Setting Up For Play Date Success With Developmental Delays

Play date Apr21st 2016

If your child has a developmental or intellectual disability, you have likelyobserved them struggling with social interactions and play with peers fromtime to time. Children with Autism have particular difficulty with socialskills, as do some children with ADHD or a sensory processing disorder.

Even your typically developing child can demonstrate behaviors that makeplay with peers a challenge at times. Whether it’s a communication orlanguage delay, sensory processing deficit,  motor challenge or difficult behavior, your child may be strugglingwith building and maintaining friendships.

With careful planning andsupport in key areas, however, your child can experience success
developing play skills and meaningful relationships with others; andmore importantly, have fun!

Is your child ready for a play date?

  • Most children are eager to be around and play with others. While it’snot essential that your child be skilled in everything social, it helpsif they are at least interested in and motivated to play with peers.
  • It also helps if your child has some basic play skills for playing withtoys and/or games. Skills that are of interest to their peers furtherpromote interactions.
  • Finally, if your child is having some success playing with adults, theyare more likely to carryover this success in their play with peers.Some key basic skills to focus oninclude turn taking, sharing, allowing a play partner to change theplay activity and transitioning between tasks.

Choosing a playmate

  • The age of your child’s playmate can be key. If your child’s skills arequite delayed, a younger child may be a better match. If your childhas some difficult behaviors, a slightly older child might be best asthey can often be more flexible, patient and put strategies to usethat can facilitate success for your child during play.
  • In general, your child will likely have more success if their playmateis interested in some of the same things.
  • Compatibility with the parents of your child’s peers can be importantin many ways. Adults who have an understanding and appreciationfor children’s differences and who can interpret your child’s difficultieswith flexibility and compassion only furthers your child’s chancesfor social and play success. These parents can also become a greatsupport system for you as well as great friends.

Setting up the environment for success

  • If your child is new to play dates, keep the environment familiar, suchas your house or familiar playground. Once they are having somesocial and play success, branch out to friends’ houses or communitysettings such as a less familiar playground, pool or museum.
  • Keep the play environment neat and organized. This will help your childstay better regulated, less distractible and minimize their tendencyto flit from one thing to another without purpose.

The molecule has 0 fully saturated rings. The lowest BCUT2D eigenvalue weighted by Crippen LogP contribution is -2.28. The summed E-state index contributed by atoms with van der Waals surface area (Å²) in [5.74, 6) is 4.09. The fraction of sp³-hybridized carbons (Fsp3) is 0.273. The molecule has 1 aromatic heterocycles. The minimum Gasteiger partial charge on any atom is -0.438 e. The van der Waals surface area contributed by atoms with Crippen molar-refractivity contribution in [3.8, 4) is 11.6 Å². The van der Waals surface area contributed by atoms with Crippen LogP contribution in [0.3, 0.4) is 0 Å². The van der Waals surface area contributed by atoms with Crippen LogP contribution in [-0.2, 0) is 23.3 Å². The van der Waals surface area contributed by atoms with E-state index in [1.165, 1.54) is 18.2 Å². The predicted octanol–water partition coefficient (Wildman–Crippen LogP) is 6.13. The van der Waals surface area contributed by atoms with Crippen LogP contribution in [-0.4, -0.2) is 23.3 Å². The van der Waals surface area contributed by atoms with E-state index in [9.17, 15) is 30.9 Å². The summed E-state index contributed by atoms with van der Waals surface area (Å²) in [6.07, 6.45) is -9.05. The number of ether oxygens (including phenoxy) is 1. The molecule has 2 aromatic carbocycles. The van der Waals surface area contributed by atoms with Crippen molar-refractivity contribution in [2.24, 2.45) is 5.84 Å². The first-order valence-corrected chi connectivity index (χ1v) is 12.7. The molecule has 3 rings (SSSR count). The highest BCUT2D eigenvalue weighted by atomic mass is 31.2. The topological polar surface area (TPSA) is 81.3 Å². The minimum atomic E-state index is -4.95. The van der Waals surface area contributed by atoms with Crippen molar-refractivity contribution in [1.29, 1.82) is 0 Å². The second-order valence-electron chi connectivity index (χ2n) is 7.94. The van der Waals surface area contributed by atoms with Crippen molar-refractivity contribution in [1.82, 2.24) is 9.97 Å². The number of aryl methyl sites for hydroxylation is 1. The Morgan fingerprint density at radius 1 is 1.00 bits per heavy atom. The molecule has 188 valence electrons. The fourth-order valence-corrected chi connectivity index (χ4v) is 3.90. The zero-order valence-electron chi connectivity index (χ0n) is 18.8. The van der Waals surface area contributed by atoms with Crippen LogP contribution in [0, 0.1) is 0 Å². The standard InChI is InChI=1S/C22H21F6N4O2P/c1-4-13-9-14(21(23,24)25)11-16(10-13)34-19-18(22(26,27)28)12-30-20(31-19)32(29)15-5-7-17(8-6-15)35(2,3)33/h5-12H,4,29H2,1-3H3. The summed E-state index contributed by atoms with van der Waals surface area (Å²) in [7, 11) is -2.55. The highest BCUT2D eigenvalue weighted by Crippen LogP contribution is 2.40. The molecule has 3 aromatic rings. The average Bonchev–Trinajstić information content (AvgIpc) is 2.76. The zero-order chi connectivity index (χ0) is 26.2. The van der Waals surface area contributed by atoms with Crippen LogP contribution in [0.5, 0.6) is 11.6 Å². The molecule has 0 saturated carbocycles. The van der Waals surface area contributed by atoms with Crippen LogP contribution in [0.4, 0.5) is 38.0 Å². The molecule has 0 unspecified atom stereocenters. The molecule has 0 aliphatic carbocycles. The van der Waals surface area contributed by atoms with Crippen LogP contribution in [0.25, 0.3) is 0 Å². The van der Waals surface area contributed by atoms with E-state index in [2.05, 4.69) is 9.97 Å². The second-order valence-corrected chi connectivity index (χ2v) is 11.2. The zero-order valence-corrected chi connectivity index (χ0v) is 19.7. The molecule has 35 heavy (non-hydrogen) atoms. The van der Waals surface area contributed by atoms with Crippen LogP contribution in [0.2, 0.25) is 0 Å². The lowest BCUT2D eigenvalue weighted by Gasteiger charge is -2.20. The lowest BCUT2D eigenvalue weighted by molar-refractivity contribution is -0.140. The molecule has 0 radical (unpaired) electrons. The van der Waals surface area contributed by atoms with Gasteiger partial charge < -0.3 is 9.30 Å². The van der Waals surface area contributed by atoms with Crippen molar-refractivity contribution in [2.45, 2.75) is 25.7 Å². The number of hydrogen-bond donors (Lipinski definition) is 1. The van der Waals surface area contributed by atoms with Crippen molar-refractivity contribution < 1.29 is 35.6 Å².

• Plan your play activities ahead of time and have everything you needwell organized and easy to get to. Again, let your child’s interests beyour guide, but be careful not to be too rigid in choosing the samethings all the time.
  • Helping your child know when things begin and end can keep themon task, help them with transitions and minimize behaviors. A visualschedule of your planned activities and visual timer can be veryuseful in this regard.
  • Preparing a social story about play dates and reading it to your childin the week leading up to the event will help prepare them in advance.
  • Know your child’s sensory preferences and challenges and take theminto account when choosing activities and the environment your childwill play in. If your child is under-responsive, you may want to setup the environment and choose activities that offer more sensoryinput, such as movement. If your child tends to be over-responsive,minimize the distractions in the play area, keep the room neat andorganized, and choose activities that don’t overly challenge theirsensory sensitivities. Do keep in mind, though, that your child maybe more likely to step outside their sensory comfort zone when theyhave a great peer model doing the same.
  • Keep the play date short. Play dates that go longer than an hour,particularly when your child is developing new social and play skills,may be too much for your child. Ending a play date before your childis tired and overwhelmed will promote a feeling of confidence andsuccess. You can always play longer at the next visit!

Be ready to step in if needed

  • Your child may need some coaching on when to wait, when to shareor how to let someone else change the plan.
  • Your child’s playmate may need some coaching on how to encourageyour child to stay engaged or how to ignore or manage certainbehaviors.
  • While stepping in is important, letting your child and his/her playmatework things out when they can is important, too. It is not necessaryto correct every mistake or referee every disagreement. Step in whenyou need to and praise them when you don’t!

At Pediatric Therapies, we are committed not only to helping your child realize his/her extraordinary possibilities, but also to focusing on the needs of your family. If you would like to know more about how we can help your child, give us a call today!